The modern legend of the Loch Ness Monster was born in May 1933 when the Inverness Courier reported an account of a local couple who claimed to have seen an enormous animal rolling and plunging on the surface. A media phenomenon ensued, sonar expeditions were undertaken to detect the monster, amateur investigators kept a constant vigil and since then over a thousand sightings have been recorded.
In the first book in the Outlander series, Chapter 19 is entitled ‘The Waterhorse’ and it tells of Claire’s good fortune at seeing the monster. Even though a famous photograph of the monster taken in 1934 was declared to be a hoax 60 years later, visitors still flock to the loch in their thousands hoping for a glimpse or, better still, ‘the’ conclusive photograph of the elusive Nessie.
Urquhart Castle sits on the edge of Loch Ness with spectacular views toward Inverness in the north and Fort Augustus in the south. The site on which the castle stands has been occupied for at least 1300 years, with one of the first recorded mentions of the site dates to a visit by St Columba in the 7th century. During that time it wasn’t a grand stone castle but rather a small wooden palisade, and much of the present ruin was built in the 13th century.
The castle changed hands many times before finally being retained by the Scots. During the 15th and 16th centuries, the MacDonald clan would continuously attack the area and the castle in an attempt to exert their power and hold. One last assault, known as The Great Raid, saw anything that could be removed being removed, including windows and doors. By the late 17th century, war was at the castle’s door once more. This was the beginning of the Jacobite wars, and the Grants who held Urquhart Castle at this time were loyal to the new king and queen in London. With only 200 men, the Grants held the castle against Jacobite siege. With the end of the Jacobite Rising in 1690, the Grants decided to blow up the castle to prevent it falling into enemy hands in the future.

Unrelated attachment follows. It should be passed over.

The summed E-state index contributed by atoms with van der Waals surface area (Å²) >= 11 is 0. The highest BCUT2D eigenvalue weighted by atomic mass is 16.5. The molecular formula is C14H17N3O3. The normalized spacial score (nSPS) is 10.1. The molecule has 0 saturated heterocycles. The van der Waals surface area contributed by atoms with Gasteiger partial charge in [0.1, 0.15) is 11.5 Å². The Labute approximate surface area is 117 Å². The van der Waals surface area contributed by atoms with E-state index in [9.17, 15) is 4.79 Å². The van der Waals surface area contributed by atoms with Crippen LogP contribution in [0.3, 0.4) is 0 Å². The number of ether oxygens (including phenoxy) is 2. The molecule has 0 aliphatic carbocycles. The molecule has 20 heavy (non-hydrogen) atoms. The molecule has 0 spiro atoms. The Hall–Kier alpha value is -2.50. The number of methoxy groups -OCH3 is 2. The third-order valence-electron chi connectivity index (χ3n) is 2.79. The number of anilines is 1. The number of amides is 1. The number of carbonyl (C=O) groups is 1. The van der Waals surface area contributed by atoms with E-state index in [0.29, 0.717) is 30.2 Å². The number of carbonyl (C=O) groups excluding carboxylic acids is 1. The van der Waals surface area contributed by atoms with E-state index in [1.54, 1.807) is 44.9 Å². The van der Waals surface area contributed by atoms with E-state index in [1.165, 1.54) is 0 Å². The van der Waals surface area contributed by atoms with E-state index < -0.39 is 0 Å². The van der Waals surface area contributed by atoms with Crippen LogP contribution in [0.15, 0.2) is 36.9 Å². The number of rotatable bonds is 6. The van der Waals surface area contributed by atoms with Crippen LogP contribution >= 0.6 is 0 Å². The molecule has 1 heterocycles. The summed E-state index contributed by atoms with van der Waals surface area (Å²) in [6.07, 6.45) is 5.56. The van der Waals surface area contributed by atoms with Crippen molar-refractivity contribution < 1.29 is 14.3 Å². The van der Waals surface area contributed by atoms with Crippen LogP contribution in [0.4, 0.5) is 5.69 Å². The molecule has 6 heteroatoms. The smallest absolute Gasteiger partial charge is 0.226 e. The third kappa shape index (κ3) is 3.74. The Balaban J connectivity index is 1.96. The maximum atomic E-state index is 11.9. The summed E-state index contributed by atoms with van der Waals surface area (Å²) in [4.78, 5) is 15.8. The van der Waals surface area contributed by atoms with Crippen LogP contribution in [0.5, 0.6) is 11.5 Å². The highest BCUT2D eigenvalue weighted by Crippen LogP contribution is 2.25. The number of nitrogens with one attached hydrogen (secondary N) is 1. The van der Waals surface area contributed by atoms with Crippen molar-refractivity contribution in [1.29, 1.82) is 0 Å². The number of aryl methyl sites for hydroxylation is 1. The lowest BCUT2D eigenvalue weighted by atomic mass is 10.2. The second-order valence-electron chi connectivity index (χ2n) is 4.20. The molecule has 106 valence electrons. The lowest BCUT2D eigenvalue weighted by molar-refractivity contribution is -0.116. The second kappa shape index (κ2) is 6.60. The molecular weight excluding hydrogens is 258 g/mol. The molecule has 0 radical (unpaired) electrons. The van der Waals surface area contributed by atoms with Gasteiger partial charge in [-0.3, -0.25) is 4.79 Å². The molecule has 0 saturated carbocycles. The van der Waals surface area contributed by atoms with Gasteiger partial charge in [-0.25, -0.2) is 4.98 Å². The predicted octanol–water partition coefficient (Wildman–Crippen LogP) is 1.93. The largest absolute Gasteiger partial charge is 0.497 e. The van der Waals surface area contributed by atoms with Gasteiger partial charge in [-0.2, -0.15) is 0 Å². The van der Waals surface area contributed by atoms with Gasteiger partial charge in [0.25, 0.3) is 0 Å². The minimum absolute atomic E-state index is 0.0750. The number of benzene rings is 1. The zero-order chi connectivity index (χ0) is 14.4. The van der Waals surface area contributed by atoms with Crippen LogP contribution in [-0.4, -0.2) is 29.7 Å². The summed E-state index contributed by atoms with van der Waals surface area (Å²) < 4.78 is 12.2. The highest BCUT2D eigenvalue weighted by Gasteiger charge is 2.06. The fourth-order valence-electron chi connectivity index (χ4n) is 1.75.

Further damage was sustained in 1715 during a terrible storm, with one corner of the large Grant tower being struck by lightning. Breaking, it slipped into the loch and gave us the view we see today. This is the same view seen by Frank and Claire as they sail down Loch Ness on their second honeymoon. The castle is currently protected and cared for by Historic Environment Scotland.
The Corrimony Chambered Cairn, situated in a beautiful glen eight miles west of Drumnadrochit, is a remarkably well preserved ‘Clava type’ burial cairn complete with standing stones. This ancient grave is thought to be over 4,000 years old and demonstrates the skills and planning of its prehistoric builders. It is also the location where Brigadier General Simon Fraser was buried in the seventh book in the Outlander series, An Echo in the Bone.
The cairn at Corrimony would once have had a corbelled roof completely enclosing it, which was probably capped with the large slab which now lies on top. The slab is decorated with a series of cup-marks, which are typical of prehistoric rock art.
The cairn is surrounded by a ring of eleven standing stones; there is space in the ring where you would expect a twelfth stone to stand but excavation suggested that it was probably never put in place.
Excavation also revealed traces of a crouched burial, probably a woman, beneath an area of stone floor. No artefacts were found with the burial, but a bone pin was found elsewhere in the cairn.
Reelig Glen is a narrow, steep sided gorge by the rushing waters of the Moniack Burn. The glen offers a beautiful woodland walk right in the heart of Fraser country, through a mixture of old conifer and broadleaved trees which are known to be some of the tallest in Britain.